What’s the point of your business? Why does it exist? Many of you will probably answer “to make money”. That’s not enough. Not enough by a long shot. Look around for successful business examples.
For an organization to thrive, profit cannot be the only primary reason it exists.
To achieve success, your business must exist to do something good for someone other than the business owner or shareholders. It must provide value, solve a problem, or address pain points. This is the context of the business.
Isn’t That Just Our Mission Statement?
For many managers and decision-makers, the information above probably makes it sound like we’re discussing your mission statement. That’s correct, up to a point. Your mission statement certainly informs your context. However, there’s so much more to it than that!
It’s not just your ultimate goal. It’s how you get there. It’s what you do on a day-to-day basis to make a difference for people in the world. It’s the stance you take regarding causes and charitable organizations, and how you tie your values into the company culture.
Your context is a verbal (or implied) picture of what today, tomorrow, and the future should and will look like. That image is based on values and your mission, yes. However, it’s also created through your culture, KPIs, mission-critical objectives, shifting audience expectations, and so much more.
What’s a Shared Context?
So, if the purpose of your business is the context, what does shared context mean and why is it so important? Simply put, a shared context is the general that makes the specific meaningful. That’s a little dense, so let’s break things down.
General: By this, we mean everything in the background of an employee’s average day on the job. It’s the environment they step into when they walk through the front door (or open Slack in these days of working remotely). It’s the product or service your company offers. It’s the good that you do for your customers or clients. In short, it’s everything about your business and why it exists.
Specific: By specific, we mean the individual tasks that each employee is required to carry out each day. It’s creating that new marketing slick or that new social media post. It’s working on content marketing or innovating to make your product even better. It’s built from the specific things that employees do to advance the business.
Creating a Shared Context
So, how do you create a shared context? How do you get your employees on board with your vision, to accept your values, and to understand the importance of the goals and objectives for the business? You can do this in many different ways, and we’ll talk about them in greater depth below.
Encourage the Right Context
First, you need to think about the context of the business in terms of culture. What tone are you setting for your managers and teams? What are you telling them is acceptable and what isn’t?
For instance, are you encouraging your employees to become their best selves? If not, how will they move the business forward? If so, how are you doing that?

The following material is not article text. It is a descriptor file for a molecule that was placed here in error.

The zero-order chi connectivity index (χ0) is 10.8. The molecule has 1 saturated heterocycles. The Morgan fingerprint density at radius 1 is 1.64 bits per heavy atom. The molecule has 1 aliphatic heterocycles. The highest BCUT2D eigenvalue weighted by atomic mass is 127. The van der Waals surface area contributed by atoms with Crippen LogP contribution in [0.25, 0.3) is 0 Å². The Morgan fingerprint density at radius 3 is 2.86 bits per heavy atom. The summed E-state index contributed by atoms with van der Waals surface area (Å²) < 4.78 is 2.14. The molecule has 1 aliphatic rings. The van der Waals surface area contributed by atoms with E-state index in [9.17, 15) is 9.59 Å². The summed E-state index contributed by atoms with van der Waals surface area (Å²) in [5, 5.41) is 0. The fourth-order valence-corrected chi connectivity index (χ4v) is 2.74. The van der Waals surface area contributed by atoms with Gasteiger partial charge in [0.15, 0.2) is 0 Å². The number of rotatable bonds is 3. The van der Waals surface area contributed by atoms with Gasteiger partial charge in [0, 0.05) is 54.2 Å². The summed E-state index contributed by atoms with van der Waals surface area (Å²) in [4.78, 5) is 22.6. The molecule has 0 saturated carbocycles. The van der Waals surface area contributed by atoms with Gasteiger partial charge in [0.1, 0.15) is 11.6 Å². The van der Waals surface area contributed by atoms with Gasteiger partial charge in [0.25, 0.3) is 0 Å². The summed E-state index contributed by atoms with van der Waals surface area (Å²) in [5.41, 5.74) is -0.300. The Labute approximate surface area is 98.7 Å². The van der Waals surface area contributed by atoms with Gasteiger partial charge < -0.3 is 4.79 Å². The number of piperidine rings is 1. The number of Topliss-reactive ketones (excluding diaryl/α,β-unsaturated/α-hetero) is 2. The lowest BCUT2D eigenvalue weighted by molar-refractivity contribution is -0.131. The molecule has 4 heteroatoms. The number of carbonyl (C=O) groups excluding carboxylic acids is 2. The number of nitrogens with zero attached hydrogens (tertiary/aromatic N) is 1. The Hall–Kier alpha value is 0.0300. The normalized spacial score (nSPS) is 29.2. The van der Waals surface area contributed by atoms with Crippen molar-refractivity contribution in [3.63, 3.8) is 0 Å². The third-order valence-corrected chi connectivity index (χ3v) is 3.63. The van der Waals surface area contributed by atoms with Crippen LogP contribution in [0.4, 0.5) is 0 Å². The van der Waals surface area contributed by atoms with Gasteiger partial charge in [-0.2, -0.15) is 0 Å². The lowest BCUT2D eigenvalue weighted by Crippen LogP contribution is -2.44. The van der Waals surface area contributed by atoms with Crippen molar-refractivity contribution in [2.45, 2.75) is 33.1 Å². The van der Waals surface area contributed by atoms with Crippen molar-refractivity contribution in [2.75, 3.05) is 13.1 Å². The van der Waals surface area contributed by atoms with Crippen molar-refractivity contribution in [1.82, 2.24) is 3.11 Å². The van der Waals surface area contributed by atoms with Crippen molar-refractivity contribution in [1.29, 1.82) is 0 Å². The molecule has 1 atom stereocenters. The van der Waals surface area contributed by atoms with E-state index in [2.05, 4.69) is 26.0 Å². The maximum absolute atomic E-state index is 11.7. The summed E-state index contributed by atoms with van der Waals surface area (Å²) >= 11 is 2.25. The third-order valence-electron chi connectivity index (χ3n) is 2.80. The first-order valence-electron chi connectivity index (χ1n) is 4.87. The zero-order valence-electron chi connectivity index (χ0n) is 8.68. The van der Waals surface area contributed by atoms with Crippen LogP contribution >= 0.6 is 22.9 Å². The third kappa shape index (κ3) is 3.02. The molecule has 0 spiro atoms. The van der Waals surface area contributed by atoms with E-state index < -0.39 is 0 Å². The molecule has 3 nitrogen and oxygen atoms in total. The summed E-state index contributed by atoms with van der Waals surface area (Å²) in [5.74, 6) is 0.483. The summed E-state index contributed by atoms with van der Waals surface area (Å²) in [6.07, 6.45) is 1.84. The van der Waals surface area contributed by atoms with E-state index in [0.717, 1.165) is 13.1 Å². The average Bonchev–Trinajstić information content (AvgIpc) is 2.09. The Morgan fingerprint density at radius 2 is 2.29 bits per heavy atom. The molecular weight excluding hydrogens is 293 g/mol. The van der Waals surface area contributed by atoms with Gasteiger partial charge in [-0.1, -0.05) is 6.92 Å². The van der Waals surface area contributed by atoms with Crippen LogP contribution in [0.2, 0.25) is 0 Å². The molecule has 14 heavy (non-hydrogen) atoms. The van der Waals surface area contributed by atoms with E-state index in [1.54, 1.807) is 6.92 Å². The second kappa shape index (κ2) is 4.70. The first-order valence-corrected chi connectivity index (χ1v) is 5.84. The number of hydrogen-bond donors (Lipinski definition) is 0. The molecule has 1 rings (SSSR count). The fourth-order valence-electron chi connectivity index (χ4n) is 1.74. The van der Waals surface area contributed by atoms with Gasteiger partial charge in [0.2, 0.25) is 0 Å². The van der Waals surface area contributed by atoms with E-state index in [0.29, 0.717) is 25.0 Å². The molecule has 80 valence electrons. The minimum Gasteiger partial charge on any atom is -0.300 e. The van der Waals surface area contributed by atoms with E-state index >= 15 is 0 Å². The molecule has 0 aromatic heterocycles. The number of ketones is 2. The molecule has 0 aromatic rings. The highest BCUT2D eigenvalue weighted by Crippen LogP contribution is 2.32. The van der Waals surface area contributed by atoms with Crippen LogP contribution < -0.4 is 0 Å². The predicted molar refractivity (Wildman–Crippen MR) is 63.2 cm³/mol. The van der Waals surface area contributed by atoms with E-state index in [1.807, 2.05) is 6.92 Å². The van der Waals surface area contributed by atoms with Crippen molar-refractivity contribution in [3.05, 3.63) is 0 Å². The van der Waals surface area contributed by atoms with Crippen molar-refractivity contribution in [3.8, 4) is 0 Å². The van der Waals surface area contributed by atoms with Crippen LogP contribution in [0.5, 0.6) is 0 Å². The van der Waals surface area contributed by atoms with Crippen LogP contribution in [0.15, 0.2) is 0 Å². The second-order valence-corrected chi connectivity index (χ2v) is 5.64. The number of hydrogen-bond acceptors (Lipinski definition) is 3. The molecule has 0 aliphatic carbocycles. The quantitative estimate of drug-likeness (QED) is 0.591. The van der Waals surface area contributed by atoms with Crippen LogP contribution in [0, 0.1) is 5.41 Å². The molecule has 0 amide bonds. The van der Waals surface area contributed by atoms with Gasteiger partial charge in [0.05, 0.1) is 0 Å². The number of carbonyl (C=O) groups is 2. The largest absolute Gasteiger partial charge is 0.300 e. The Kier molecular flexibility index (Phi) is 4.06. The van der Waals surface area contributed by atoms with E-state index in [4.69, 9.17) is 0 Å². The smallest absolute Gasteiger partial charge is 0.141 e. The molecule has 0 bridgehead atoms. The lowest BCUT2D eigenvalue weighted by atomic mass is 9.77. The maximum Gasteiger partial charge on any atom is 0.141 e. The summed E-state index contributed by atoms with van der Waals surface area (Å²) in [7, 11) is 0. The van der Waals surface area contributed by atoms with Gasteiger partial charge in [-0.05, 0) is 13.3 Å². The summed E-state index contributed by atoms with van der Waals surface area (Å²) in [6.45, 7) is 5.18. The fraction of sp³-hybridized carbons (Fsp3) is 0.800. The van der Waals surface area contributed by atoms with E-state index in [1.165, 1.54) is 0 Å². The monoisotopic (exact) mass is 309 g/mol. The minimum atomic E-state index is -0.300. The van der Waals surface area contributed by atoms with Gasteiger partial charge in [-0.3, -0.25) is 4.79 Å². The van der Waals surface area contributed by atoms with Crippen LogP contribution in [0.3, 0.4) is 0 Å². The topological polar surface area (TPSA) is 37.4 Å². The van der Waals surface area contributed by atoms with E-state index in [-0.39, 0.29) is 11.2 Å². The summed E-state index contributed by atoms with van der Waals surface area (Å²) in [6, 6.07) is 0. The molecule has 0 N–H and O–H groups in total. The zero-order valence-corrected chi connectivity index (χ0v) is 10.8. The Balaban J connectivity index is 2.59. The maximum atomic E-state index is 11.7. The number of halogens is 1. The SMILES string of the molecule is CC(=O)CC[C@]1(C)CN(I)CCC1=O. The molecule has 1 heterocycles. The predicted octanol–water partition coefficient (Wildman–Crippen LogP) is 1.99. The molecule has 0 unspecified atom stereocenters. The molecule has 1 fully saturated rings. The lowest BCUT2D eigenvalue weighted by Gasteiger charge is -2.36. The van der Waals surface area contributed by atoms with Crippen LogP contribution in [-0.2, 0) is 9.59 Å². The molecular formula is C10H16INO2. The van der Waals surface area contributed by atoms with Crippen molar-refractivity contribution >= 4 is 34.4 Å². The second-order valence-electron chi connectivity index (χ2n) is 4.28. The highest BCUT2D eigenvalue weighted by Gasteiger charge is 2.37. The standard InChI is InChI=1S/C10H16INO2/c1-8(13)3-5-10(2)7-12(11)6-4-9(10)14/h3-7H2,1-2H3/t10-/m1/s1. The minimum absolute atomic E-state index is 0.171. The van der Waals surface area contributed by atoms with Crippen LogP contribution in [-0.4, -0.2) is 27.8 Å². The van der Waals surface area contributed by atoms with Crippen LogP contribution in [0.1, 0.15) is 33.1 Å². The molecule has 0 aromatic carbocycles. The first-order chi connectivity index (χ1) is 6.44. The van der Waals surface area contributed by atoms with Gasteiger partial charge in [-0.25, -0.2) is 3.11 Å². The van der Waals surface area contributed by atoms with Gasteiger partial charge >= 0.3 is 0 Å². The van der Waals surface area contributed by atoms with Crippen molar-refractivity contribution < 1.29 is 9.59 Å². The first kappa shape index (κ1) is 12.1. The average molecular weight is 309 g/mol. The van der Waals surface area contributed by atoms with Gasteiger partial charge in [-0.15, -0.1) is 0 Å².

You must bring intentionality to the table here. You cannot be tacit – you must be direct. You must permit your employees to do whatever is necessary for them to become whole, fully-functional human beings. Only then can they be their best selves in the workplace.
What does that mean? It could mean something as simple as giving them permission to learn and develop through tools and materials that the company provides. L&D initiatives can have powerful impacts on morale, attrition, churn, and other factors.
It could also mean permitting them to heal themselves. For example, childhood trauma can manifest in many different forms in our adult lives. Sure, it can involve things like drug and alcohol abuse, but it can also display in compulsive shopping, in an inability to treat others well, and other negative behaviors that affect workplace performance, individual success, and organizational growth.
Encouragement here could mean permitting employees to seek out counseling and therapy. Providing Jan from accounting with an extra day off each week so she can see her counselor, or giving David an extra-long weekend so he can begin to make amends with people in his life are both examples.
Build Group Habits
What is a business if not a group working toward a common goal? Groups only survive through cooperation, and habits help make cooperation simpler and easier. What habits, though? In truth, it could be almost anything, but some of the most pertinent examples include the following:
- Open, Ongoing Communication: Your teams must be able to communicate effectively, and that’s only possible when open, ongoing discourse is actively encouraged by those at the very top.
- Mutual Respect: Everyone in your business deserves the respect of their peers. Create a culture that values mutual respect and highlights the benefits.
- Ongoing Learning: No one ever knows all there is to know about a topic. Intentionally build a culture that not only values ongoing learning but makes it a priority in the workplace.
- Reflections and Gratitude Sessions: If you want to create a positive shared context, consider having weekly reflection sessions and gratitude sessions. These help everyone come together, reflect on successes (and failures), and define what they’re grateful for.
What’s Your Shared Context?
Without a shared context, you simply have cogs in a machine working for no real purpose. If money is your only goal, then your business is doing no real good for anyone outside the executive level and will eventually fail. Having a context is absolutely crucial, but it’s equally important that you share that context with your teams.
What is your shared context? How are you communicating the context to your teams? What intentional steps are you taking to create a happier, healthier, more positive environment? How are you designing a better culture that supports employees in their quest to become their best selves?